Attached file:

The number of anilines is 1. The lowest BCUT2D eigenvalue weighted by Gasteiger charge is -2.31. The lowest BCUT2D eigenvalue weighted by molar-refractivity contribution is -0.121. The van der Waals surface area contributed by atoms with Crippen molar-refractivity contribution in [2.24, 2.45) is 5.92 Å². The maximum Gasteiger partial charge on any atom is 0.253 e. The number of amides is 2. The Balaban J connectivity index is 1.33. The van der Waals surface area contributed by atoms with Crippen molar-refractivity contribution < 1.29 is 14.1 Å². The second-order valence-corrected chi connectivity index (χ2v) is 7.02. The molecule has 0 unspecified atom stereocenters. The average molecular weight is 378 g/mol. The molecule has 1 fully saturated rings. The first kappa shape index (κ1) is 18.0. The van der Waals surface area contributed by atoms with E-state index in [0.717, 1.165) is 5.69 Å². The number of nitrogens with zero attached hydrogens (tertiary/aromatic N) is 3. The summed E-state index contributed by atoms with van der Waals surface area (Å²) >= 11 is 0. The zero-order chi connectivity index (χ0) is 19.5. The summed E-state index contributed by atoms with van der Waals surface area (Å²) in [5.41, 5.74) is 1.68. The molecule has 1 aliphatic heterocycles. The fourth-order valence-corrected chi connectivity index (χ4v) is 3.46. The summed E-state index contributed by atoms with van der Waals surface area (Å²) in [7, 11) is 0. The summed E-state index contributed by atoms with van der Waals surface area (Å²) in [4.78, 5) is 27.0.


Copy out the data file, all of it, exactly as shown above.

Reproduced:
The number of anilines is 1. The lowest BCUT2D eigenvalue weighted by Gasteiger charge is -2.31. The lowest BCUT2D eigenvalue weighted by molar-refractivity contribution is -0.121. The van der Waals surface area contributed by atoms with Crippen molar-refractivity contribution in [2.24, 2.45) is 5.92 Å². The maximum Gasteiger partial charge on any atom is 0.253 e. The number of amides is 2. The Balaban J connectivity index is 1.33. The van der Waals surface area contributed by atoms with Crippen molar-refractivity contribution < 1.29 is 14.1 Å². The second-order valence-corrected chi connectivity index (χ2v) is 7.02. The molecule has 0 unspecified atom stereocenters. The average molecular weight is 378 g/mol. The molecule has 1 fully saturated rings. The first kappa shape index (κ1) is 18.0. The van der Waals surface area contributed by atoms with E-state index in [0.717, 1.165) is 5.69 Å². The number of nitrogens with zero attached hydrogens (tertiary/aromatic N) is 3. The summed E-state index contributed by atoms with van der Waals surface area (Å²) >= 11 is 0. The zero-order chi connectivity index (χ0) is 19.5. The summed E-state index contributed by atoms with van der Waals surface area (Å²) in [5.41, 5.74) is 1.68. The molecule has 1 aliphatic heterocycles. The fourth-order valence-corrected chi connectivity index (χ4v) is 3.46. The summed E-state index contributed by atoms with van der Waals surface area (Å²) in [7, 11) is 0. The summed E-state index contributed by atoms with van der Waals surface area (Å²) in [4.78, 5) is 27.0.